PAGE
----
An opening pop quickly fizzled Tuesday as the market's gloomy mood overshadowed an encouraging outlook from Hewlett-Packard.
General Motors was the biggest drag on the Dow after Treasury Secretary Henry Paulson said the government rescue fund should only be used for the financial system.
Shares of rival Ford wobbled.
Paulson is on Capitol Hill today, along with Federal Reserve Chairman Ben Bernanke, being grilled over why they did an about-face and decided to use TARP funds for recapitalizing financial institutions instead of buying bad or so-called toxic assets as was originally proposed.
Executives from the Big Three auto makers — GM, Ford and Chrysler —will please their case on the Hill later today.
If it's one thing the market hates, it's uncertainty, and the government is giving it to investors by the truckload.
The economic stimulus bill being backed by President-elect Barack Obama is unlikely to be approved by the Senate during its short legislative session this week, a top Senate aide said.
Still, Hewlett-Packard was the biggest gainer on the Dow after the hardware and software maker said said Tuesday it expects to top analysts' estimatesfor the fourth quarter and next year.
The news gave a boost to other big-name techs: Apple , Research In Motion , Dell and IBM were all higher.
"People began to realize that many of the techs are total discretionary and if people are hunkering down that was not good for the techs. They were badly beaten down," Art Cashin, director of floor operations for UBS, told CNBC. The HP news "is a sigh of relief" for the sector, Cashin said, but added, "I don’t know that it’s a turnaround."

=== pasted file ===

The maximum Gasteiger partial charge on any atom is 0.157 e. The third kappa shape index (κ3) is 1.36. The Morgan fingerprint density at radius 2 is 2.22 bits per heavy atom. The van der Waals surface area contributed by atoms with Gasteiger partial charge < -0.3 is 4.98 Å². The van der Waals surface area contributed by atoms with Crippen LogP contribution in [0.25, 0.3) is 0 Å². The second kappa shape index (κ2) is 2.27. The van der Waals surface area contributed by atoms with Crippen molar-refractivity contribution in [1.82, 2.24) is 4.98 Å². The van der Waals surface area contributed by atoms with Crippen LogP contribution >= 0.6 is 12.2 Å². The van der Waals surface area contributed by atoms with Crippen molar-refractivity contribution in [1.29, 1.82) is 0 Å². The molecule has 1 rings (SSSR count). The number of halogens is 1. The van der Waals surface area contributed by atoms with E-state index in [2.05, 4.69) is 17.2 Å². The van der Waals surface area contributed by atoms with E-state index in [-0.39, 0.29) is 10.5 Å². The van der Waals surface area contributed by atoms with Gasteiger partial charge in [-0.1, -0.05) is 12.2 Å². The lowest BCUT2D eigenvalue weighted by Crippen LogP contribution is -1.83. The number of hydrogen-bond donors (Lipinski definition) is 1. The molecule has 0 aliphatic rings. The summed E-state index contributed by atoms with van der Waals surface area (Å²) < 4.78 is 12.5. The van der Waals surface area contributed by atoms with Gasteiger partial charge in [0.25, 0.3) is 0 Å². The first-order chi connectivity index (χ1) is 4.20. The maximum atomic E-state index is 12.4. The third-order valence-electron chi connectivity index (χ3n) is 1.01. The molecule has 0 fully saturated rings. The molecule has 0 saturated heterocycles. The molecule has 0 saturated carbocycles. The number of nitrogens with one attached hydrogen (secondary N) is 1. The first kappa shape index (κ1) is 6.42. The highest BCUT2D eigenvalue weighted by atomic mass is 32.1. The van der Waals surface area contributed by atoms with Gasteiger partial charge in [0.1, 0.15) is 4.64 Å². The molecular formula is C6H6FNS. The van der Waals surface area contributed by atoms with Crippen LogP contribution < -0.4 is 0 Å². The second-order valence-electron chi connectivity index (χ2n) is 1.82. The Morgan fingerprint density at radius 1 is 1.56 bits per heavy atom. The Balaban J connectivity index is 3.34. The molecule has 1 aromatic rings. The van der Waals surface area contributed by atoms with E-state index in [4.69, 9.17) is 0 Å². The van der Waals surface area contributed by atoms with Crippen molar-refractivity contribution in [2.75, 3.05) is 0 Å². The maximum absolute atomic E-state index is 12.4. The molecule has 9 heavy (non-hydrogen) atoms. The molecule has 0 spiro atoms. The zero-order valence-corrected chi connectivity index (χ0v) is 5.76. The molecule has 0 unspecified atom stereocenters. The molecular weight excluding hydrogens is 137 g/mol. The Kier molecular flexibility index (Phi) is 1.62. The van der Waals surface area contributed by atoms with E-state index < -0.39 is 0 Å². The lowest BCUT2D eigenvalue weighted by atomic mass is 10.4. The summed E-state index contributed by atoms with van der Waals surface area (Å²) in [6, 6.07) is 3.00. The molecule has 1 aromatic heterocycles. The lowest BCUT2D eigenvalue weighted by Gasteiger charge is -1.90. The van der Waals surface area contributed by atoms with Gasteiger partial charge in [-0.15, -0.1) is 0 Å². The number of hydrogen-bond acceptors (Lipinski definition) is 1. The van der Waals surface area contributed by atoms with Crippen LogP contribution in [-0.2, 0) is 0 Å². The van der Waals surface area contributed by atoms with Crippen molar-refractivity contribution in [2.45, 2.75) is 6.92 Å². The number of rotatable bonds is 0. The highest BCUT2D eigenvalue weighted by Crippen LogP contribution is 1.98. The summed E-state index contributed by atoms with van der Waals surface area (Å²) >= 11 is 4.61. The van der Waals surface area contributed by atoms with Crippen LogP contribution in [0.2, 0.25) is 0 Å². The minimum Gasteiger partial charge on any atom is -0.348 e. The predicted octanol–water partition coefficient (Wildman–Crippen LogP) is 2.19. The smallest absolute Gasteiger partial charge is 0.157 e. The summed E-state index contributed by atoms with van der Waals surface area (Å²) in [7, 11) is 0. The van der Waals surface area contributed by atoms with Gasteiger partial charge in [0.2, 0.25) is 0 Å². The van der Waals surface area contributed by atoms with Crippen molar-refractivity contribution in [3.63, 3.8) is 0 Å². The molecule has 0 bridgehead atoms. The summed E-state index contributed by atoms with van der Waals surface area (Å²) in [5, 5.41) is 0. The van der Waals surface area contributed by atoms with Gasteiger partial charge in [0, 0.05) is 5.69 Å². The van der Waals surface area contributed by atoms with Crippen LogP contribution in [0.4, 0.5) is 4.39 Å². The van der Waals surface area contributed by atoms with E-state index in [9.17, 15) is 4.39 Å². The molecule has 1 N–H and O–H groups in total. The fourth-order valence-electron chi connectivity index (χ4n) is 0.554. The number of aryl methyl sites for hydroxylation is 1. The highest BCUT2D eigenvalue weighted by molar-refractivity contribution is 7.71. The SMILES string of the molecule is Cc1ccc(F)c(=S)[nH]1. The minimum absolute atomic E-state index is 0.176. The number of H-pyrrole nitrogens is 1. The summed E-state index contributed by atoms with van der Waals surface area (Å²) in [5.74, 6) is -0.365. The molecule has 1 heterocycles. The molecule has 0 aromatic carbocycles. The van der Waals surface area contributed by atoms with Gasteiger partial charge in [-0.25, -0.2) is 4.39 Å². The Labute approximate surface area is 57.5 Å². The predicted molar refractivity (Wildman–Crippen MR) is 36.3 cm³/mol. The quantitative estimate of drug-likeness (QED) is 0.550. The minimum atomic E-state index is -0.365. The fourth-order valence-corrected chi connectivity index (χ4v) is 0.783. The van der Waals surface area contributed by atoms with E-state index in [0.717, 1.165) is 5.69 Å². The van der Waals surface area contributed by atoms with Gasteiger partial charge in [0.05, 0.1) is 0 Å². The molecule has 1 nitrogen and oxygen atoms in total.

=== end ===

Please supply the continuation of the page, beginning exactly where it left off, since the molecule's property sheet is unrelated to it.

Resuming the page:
The report helped lessen fears that the Dow industrials would retest the five-year closing low of 8175.77, hit on Oct. 27. In morning trading, the Dow was within 100 points of that.
"We will succeed this time and we're going to be seeing some positive divergence as we come back to where we were previously," Dodge Dorland, chief investment officer at Landor Capital Mgmt, told CNBC this morning.
But Cashin wasn't convinced.
"[I]t looks like we’re going to have to have another retest. If we break, we could get trap-door selling and just spiral down very quickly," Cashin said. "You can still feel that there’s a bottom nearby timewise I’m just hoping it’s also pricewise."
Roelof van den Akker, chartist from ING Wholesale Banking, went one further, saying the Dow could sink as low as 6,700, in another accelerated move similar to October's slump.
Elsewhere in tech land, Yahoo shares jumped 10 percent following news that CEO Jerry Yang will step down from his positionat the Internet portal as soon as the board finds a replacement.
In economic news,producer prices fell by a record 2.8 percent in October but core inflation, which strips out volatile food and energy prices, actually rose 0.4 percent in the month.
Still to come, the National Association of Home Builders' sentiment survey for November is out at 1 pm.
Home-improvement retailer Home Depotreported a 31 percent drop in quarterly profit Tuesday as consumers put off big-ticket projects amid a deepening economic crisis.But the profit of 45 cents a share beat analyst estimates and Home Depot shares rose.
Wal-Mart said customers are coming to its stores more frequently now that gasoline prices have fallen. Not one to look a gift horse in the mouth, the discount retailer said it's cutting prices on food items to win over shoppers ahead of the Thanksgiving holiday.
TUESDAY: Housing-market index
WEDNESDAY: Bank Reserve settlement; weekly mortgage applications; housing starts; CPI; oil inventories; Fed minutes; Fed's Kohn speaks; Earnings from BJ's Wholesale
THURSDAY: Weekly jobless claims; leading indicators; Philly Fed manufacturing survey; natural gas inventories; Fed's Bullard speaks; Earnings from Gamestop, Dell and Gap
FRIDAY: Fed's Plosser speaks; Earnings from Heinz
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